Introduction

Two major regulatory systems make important contributions to homeostasis: the nervous system and the endocrine system. In order to maintain relatively constant conditions in the internal environment of the body, each of these systems influences the activity of all the other organ systems. The nervous system coordinates fast, precise responses, such as muscle contraction. Electrical impulses generated by this system are very rapid and of short duration (milliseconds). The endocrine system regulates metabolic activity within the cells of organs and tissues. In contrast to the nervous system, this system coordinates activities that require longer duration (hours, days) rather than speed. Examples of such activities include growth; long-term regulation of blood pressure; and coordination of menstrual cycles in females. The endocrine system carries out its effects through the production of hormones, chemical messengers that exert a regulatory effect on the cells of the body. Secreted from endocrine glands, which are ductless structures, hormones are released directly into the blood. They are then transported by the circulation to the tissues upon which they exert their effects. Because they travel in the blood, the serum concentrations of hormones are very low (10-11 to 10-9 M); therefore, these molecules must be very potent.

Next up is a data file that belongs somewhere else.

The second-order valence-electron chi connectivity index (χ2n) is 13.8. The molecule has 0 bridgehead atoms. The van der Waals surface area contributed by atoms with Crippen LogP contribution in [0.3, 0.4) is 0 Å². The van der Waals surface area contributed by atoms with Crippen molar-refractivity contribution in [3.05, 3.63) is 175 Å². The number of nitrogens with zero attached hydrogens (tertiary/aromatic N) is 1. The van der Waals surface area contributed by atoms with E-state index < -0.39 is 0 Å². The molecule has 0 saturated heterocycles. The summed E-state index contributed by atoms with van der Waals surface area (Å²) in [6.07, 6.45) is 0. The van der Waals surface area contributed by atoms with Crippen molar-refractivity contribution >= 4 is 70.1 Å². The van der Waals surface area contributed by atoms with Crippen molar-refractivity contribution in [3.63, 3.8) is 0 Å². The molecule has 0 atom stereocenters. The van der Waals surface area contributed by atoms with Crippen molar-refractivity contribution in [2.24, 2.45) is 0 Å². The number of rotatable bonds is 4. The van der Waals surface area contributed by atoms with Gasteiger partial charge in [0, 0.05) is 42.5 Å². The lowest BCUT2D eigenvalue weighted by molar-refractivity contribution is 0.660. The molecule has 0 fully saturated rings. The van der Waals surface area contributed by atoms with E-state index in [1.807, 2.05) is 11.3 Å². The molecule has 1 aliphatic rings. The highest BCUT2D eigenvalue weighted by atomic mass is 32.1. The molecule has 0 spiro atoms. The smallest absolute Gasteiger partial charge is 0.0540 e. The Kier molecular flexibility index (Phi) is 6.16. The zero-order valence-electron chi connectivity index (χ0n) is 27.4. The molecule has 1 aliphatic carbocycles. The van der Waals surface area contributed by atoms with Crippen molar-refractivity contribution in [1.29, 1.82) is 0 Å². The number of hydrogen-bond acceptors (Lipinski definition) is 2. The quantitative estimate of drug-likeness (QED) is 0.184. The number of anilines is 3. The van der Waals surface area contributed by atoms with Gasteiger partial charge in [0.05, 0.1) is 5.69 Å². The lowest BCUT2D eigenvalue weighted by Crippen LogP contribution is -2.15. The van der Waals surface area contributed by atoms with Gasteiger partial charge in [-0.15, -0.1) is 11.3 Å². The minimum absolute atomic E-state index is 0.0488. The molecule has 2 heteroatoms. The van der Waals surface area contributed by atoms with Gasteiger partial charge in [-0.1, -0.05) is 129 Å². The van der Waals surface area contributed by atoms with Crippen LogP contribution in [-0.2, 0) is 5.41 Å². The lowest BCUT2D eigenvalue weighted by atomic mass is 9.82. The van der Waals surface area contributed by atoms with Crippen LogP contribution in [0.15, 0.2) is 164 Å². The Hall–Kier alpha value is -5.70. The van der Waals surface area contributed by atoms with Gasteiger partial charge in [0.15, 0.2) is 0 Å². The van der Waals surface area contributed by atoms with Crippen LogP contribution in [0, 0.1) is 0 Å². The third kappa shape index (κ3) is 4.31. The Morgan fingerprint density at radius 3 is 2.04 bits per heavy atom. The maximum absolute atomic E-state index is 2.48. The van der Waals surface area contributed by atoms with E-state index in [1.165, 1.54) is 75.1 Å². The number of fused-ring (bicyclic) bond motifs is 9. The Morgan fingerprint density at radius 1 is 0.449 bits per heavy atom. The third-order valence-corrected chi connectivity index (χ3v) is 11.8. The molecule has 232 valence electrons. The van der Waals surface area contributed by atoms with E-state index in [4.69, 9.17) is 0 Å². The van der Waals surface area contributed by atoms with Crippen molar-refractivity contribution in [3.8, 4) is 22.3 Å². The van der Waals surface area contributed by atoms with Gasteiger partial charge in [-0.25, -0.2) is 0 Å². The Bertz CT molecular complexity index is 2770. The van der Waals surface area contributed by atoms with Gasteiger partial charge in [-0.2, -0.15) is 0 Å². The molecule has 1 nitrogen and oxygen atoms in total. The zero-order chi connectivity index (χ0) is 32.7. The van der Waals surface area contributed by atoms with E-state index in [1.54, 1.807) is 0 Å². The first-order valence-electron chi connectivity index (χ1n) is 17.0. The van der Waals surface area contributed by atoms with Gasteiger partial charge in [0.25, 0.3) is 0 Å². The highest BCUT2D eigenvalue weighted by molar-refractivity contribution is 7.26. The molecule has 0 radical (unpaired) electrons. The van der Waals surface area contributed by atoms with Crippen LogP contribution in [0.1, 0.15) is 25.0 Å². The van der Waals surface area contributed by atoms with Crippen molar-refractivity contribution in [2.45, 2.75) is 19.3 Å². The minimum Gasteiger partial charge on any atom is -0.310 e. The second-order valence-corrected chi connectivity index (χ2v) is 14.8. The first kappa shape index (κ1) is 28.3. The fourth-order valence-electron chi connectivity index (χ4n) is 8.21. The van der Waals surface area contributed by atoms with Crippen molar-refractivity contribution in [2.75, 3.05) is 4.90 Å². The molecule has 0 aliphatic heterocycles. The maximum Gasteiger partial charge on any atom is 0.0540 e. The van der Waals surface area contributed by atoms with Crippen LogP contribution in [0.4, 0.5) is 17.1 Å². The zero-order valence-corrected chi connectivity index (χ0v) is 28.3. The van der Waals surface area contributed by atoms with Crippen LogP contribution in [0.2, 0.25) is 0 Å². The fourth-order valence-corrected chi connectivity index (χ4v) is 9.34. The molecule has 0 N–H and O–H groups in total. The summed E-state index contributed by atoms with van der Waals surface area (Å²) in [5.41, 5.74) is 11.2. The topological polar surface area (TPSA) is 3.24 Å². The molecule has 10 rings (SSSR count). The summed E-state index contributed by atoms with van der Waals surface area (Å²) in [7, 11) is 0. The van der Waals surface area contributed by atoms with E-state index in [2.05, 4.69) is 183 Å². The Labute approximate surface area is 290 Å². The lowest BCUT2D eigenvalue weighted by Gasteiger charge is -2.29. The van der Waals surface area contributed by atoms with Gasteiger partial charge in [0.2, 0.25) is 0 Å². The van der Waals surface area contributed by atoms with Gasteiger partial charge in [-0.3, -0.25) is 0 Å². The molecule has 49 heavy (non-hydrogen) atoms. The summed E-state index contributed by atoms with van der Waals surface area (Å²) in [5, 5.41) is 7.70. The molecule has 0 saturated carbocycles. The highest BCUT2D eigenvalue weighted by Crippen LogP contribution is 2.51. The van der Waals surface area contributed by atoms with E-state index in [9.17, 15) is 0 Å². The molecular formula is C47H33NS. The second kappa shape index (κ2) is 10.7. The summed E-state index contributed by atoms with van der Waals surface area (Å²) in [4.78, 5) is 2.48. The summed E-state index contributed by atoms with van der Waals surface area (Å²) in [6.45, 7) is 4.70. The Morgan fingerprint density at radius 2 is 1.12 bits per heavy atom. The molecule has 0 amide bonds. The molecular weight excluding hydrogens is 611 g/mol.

Generally, a single hormone does not affect all of the body's cells. The tissues that respond to a hormone are referred to as the target tissues. The cells of these tissues possess specific receptors to which the hormone binds. This receptor binding then elicits a series of events that influences cellular activities.

Essentials of Human Physiology

Essentials of Human Physiology

This ebook provides an introductory explanation of the workings of the human body, with an effort to draw connections between the body systems and explain their interdependencies. A framework for the book is homeostasis and how the body maintains balance within each system. This is intended as a first introduction to physiology for a college-level course.

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